Meso-scaffolding corresponds to the goals and activities required of a specific class. It’s the middle of a pandemic and the world are searching for vaccinations or a cure.

Micro-scaffolding zooms in up and close like a microscope on a COVID-19 virus strand. In football coaching some managers go in up close and personal. They take players aside and put an arm around the shoulder and talk about how to improve that player.

Without building on a student’s current knowledge and understanding, teaching would be like going up a creek without a paddle. Through the use of concrete experiences we can further understanding which will enhance their concept of English. Learning language allows the learner to have the tool to use it. The more contexts they can experience or talk about, the easier it is for them to understand it. Expecting a student to understand language without a proper concept means that student is now knee-deep up the. creek without the paddle or a suitable kayak. Language needs context. Let me write that again: language must have context. Without context, language is near useless. Think about the last time you were in foreign lands and used a handful of limited phrases. You wouldn’t say ‘Namaste’ or ‘danke schoen’ as ways to request directions in Greenland. Or maybe you would. I’ve never been there. I may head there after hearing of a catastrophic asteroid heading to Earth.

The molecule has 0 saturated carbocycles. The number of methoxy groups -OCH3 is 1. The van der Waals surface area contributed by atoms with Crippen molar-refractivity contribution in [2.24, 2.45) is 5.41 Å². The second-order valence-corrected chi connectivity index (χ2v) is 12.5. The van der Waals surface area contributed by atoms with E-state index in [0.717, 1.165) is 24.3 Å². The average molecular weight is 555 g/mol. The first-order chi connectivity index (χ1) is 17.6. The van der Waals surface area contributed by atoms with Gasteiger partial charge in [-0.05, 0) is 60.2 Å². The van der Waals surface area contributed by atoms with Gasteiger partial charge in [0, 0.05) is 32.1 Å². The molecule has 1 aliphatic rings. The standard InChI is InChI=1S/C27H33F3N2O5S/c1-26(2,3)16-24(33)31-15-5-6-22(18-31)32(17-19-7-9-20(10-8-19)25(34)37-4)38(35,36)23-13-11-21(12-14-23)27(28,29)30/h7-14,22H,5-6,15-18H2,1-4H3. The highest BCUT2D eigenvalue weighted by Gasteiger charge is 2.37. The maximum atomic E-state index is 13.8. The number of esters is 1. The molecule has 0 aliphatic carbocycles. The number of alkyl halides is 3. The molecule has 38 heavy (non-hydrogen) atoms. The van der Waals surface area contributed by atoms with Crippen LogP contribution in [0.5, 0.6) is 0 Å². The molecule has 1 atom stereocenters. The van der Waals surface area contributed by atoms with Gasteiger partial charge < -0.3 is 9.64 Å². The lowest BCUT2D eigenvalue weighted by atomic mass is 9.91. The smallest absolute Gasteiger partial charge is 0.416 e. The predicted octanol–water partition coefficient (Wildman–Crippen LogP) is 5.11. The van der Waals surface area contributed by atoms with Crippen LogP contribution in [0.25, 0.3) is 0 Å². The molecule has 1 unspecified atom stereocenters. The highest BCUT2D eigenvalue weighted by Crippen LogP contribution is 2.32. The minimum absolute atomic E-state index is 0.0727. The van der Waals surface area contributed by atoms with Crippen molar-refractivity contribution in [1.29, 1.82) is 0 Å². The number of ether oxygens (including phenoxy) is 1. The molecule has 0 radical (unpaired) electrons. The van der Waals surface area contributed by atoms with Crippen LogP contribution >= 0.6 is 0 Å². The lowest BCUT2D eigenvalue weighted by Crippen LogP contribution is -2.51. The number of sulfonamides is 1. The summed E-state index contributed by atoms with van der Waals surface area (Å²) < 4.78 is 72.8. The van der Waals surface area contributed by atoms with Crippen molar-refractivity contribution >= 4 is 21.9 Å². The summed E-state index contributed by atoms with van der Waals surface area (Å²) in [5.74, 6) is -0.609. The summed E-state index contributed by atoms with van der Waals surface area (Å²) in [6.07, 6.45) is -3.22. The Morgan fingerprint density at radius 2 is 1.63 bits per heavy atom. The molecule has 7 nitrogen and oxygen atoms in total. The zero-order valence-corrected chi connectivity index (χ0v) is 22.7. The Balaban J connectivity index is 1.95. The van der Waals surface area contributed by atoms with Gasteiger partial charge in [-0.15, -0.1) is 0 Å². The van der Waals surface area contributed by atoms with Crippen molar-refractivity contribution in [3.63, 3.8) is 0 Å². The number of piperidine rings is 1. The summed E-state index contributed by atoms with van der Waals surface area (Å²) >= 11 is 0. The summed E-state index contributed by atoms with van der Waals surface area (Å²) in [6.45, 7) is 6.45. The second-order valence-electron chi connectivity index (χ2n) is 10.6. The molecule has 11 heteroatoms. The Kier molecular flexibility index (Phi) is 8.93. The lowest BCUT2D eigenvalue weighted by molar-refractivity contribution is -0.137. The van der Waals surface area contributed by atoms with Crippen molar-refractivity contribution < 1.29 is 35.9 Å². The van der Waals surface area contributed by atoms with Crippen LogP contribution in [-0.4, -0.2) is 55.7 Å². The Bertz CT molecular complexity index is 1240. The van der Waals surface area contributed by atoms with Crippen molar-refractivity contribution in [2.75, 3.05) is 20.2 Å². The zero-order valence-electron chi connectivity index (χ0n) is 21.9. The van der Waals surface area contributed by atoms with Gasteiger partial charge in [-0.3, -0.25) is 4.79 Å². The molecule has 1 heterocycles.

A clear plan of action when working with groups is important because it can give each student the opportunity to assume different roles, have enclosed experiences and learn using a different context. With every group work activity we need to evaluate it. This gives us an idea on how to improve the learning experience for future instances. Clear guidance gives a clear pathway for learning.